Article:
Hurricanes and COVID P4
Barbara Herndon and Sandra Edwards – Photo by Lucio Vasquez for the Center for Public Integrity/Texas Tribune


Hurricanes, COVID-19 and mental health – Part V: ‘Such a betrayal’


Columbia Journalism Investigations


Center for Public Integrity


(Texas Tribune) – Few Americans are protected from disaster-related stress this year. As COVID-19 exacts collective trauma, more than 40 states and territories so far have launched federally funded crisis counseling programs in response.


But the need to stay physically distanced upends the way disaster counseling usually operates. States scrambled to organize video calls and are relying more on hotlines. Unable to send people door to door, they’re hoping that online announcements, posters in stores or pamphlets with food aid will get the word out that help is available. In the midst of all this, some officials are also trying to support the mental health of people who survived extreme weather before the pandemic hit – and they’re bracing for more climate disasters.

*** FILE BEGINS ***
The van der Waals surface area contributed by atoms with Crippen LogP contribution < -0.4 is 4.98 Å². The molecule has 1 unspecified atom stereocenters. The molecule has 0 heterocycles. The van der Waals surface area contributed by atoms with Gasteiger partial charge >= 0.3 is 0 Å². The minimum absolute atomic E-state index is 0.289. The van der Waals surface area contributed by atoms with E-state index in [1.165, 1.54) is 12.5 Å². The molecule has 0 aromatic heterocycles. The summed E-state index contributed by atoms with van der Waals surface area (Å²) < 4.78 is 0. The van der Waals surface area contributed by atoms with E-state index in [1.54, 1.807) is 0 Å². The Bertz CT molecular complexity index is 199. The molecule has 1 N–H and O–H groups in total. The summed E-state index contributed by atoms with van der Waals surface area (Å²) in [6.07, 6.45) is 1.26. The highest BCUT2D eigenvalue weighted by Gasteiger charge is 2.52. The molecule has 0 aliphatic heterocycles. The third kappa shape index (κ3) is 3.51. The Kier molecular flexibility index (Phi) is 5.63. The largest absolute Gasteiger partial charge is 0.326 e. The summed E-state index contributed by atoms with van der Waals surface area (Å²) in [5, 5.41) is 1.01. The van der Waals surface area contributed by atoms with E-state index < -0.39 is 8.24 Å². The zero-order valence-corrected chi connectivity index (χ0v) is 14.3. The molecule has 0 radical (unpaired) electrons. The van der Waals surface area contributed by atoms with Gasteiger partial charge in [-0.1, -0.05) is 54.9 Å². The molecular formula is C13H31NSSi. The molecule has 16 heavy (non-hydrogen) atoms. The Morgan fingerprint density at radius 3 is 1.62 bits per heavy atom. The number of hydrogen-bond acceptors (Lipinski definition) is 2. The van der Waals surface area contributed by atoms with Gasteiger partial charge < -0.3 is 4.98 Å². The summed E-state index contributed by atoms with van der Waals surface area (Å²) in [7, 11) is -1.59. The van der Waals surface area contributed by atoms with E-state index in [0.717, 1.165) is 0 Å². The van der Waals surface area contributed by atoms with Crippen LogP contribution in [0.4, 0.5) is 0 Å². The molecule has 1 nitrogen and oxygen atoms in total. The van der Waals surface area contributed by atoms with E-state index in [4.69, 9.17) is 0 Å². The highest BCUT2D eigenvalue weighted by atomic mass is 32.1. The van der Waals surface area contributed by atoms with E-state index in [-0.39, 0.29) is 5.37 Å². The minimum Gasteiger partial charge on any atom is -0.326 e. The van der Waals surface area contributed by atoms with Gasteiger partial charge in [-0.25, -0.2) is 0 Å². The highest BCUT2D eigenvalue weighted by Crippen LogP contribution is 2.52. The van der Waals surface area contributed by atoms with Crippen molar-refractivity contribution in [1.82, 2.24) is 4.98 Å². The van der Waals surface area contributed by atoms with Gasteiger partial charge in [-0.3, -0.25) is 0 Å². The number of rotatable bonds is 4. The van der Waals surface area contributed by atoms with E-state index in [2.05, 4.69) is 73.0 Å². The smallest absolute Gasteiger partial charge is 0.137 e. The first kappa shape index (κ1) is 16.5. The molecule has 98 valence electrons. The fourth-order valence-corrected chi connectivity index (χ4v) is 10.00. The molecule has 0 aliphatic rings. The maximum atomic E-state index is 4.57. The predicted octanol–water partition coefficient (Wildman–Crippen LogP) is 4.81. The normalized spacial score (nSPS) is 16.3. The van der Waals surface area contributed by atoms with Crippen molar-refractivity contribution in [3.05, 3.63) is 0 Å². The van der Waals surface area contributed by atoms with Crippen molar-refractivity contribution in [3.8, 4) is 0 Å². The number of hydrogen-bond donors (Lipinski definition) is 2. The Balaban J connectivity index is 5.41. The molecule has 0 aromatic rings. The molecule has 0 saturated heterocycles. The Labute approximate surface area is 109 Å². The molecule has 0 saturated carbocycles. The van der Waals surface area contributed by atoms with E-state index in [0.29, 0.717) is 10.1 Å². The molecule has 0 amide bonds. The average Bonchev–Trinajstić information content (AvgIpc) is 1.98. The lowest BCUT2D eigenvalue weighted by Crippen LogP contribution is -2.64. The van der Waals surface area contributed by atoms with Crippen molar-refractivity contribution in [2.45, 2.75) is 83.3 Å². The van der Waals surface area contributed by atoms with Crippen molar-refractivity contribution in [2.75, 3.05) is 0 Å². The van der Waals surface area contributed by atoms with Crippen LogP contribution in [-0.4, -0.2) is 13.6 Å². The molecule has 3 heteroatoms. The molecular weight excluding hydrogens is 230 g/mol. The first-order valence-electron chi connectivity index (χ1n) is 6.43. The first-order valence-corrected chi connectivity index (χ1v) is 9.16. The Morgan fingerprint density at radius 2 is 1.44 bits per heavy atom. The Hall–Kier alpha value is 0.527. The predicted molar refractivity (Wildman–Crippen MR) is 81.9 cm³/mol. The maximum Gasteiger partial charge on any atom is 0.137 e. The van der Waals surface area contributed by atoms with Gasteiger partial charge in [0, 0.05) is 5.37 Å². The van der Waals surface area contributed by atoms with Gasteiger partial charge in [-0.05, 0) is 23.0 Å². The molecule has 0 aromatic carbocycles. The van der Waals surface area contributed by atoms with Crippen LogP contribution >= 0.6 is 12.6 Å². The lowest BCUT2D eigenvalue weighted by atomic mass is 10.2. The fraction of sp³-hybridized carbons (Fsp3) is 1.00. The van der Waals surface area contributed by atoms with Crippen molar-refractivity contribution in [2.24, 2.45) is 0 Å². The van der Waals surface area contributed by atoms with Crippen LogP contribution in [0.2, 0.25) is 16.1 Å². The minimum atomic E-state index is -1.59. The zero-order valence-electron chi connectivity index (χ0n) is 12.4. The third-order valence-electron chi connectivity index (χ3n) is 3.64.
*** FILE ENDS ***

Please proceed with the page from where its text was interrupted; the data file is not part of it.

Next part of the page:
“Just being able to reach out … has been a challenge,” said Garcia Bodley, director of the Louisiana Department of Health’s crisis counseling program. “We’re missing that connectivity we’ve had in the past.”

For the survivors of recent hurricanes, floods and wildfires, the coronavirus represents yet another weight. About three-quarters of those who took the Public Integrity/CJI survey said the pandemic is compounding their previous disaster experience, from piling on more stress to further eroding their finances.

Both Barbara Herndon and Sandra Edwards – older Black women with chronic lung problems – fall into high-risk categories for the virus. They’re afraid of getting sick. Herndon says she’s spending more time at home alone, worries intensifying.

Many of the survey respondents are profoundly anxious about the future. Nearly all were concerned that their community will be hit by more disasters; two-thirds were very concerned. A few had already moved at least in part for that reason.

And they’re deeply frustrated about the government’s preparedness for and response to disaster. Two-thirds rated it “poor.” Only 12% said it was “good” or “great.”

The problems they identified ranged from scant rebuilding help to local development decisions that worsen flooding, a problem so common that the flood-survivor organization Higher Ground now has more than 50 chapters in the U.S. And then there’s the halting, often nonexistent response to the warming climate supercharging storms and fires.